Reports from the tribal areas of Pakistan bordering Afghanistan suggest that the tribesmen fighting against the Pakistan Army could be going from strength to strength. In fact, they could be expanding their influence in adjoining districts as well. According to most analysts the situation in Pakistan’s tribal badlands could be fast spiraling out of control. The Islamic radicals in Waziristan can be seen to be a part of a fast-spreading pan-Islamic movement of radical groups opposed to all those whom they consider to be enemies of Islam. The fight against the forces of Kufr lead by America is seen to be a long drawn out one. They are vehemently opposed to the Pakistan Army’s assistance to USA in the War on Terror and might not even be satisfied with the ouster of US forces from Afghanistan and Pakistan. The Pakistan Army who were the progenitors of the Jihadi groups are slowly losing their hold on them, after having empowered them politically in some of the states as also in the Pakistan assembly at the cost of the mainstream political parties. Presently, the Pakistan Army continues to be the strongest force in Pakistan. Gradually, it might end up by ceding its preeminence and becoming the equal if not the junior partner of the Jihadis. A future reversal along these lines of the patron-client relationship between the Pakistan Army and the Jihadis could destabilize the entire region. In the not too distant future it could also become the motive force for revitalizing and further radicalizing the Muslim ummat worldwide.

In examining disproportionality ratios between the dispensers of global terror and the forces deployed to counter it worldwide, added security costs that have gone up considerably in several domains have to be factored. These relate to heightened surveillance at airports, railways and bus terminuses, ports and dockyards, nuclear plants, vital bridges and installations, water supplies and so many other areas of enhanced vulnerability for civilian populations. Around the world, increased security has been provided to persons considered vulnerable to targeting by terrorists or their agents. Many businesses have seen their expenses go up considerably due to increased insurance costs. The case of airlines and shipping lines has been well documented. If all the costs that have gone up due to terror strikes, especially after 9/11, are taken together the total cost worldwide could conceivably run into tens of billions of dollars, possibly exceeding fifty billion dollars annually. It has also to be noted that these are recurring costs that are likely to continue till well into the future. Putting it all together the adverse ratios that were already very high for governments and security forces dealing with terrorists go up by several orders of magnitude, if the entire spectrum of enhanced global security is taken into account. Terrorists win on two counts: massive damage to civilians and property by the acts of terror plus the disproportionality alluded to in the earlier paragraphs.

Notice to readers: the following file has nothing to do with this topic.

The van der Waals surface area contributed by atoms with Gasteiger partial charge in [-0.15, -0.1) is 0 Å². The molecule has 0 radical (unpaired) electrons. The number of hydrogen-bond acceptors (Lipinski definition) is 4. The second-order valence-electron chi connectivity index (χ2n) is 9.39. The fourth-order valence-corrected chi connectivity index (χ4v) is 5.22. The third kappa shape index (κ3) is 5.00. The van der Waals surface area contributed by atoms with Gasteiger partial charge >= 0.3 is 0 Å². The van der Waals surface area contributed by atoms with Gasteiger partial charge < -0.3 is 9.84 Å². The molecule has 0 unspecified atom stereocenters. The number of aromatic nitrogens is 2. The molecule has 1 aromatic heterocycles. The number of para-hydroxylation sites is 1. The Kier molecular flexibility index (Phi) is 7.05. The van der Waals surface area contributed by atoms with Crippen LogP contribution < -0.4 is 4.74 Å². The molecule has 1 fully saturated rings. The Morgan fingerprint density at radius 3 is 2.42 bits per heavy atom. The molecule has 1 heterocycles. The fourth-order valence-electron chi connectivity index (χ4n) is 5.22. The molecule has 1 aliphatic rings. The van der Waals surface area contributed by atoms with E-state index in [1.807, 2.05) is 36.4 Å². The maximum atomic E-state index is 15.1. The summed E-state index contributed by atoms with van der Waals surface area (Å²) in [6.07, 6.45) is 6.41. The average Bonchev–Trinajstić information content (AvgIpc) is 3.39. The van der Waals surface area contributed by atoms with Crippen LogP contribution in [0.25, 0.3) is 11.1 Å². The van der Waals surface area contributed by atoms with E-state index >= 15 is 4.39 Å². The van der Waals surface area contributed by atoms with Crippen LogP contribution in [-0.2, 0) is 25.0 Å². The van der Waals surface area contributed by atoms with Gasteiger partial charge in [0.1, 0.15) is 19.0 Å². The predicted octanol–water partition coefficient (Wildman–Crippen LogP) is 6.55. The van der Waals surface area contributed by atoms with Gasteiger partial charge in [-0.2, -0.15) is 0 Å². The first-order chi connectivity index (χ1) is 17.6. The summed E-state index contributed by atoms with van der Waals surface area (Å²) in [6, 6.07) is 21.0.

Since March 2003, the monthly cost of the war in Iraq has risen from $4.4 billion to $7.1 billion, which means that the war could cost $266 billion more than originally projected - and ultimately reach $1.2 trillion. Put in another way, Americans so far have been paying approximately $46 million per Al Qaeda operative killed. It is part of the reason for the soaring budget costs of the Defense Department. In 2002 it was $310 billion. In 2005 it swelled to $420.6 billion. The well-known Levy Institute estimates that the United States will owe foreigners $8 trillion by 2008 - a hefty 60% of its gross domestic product.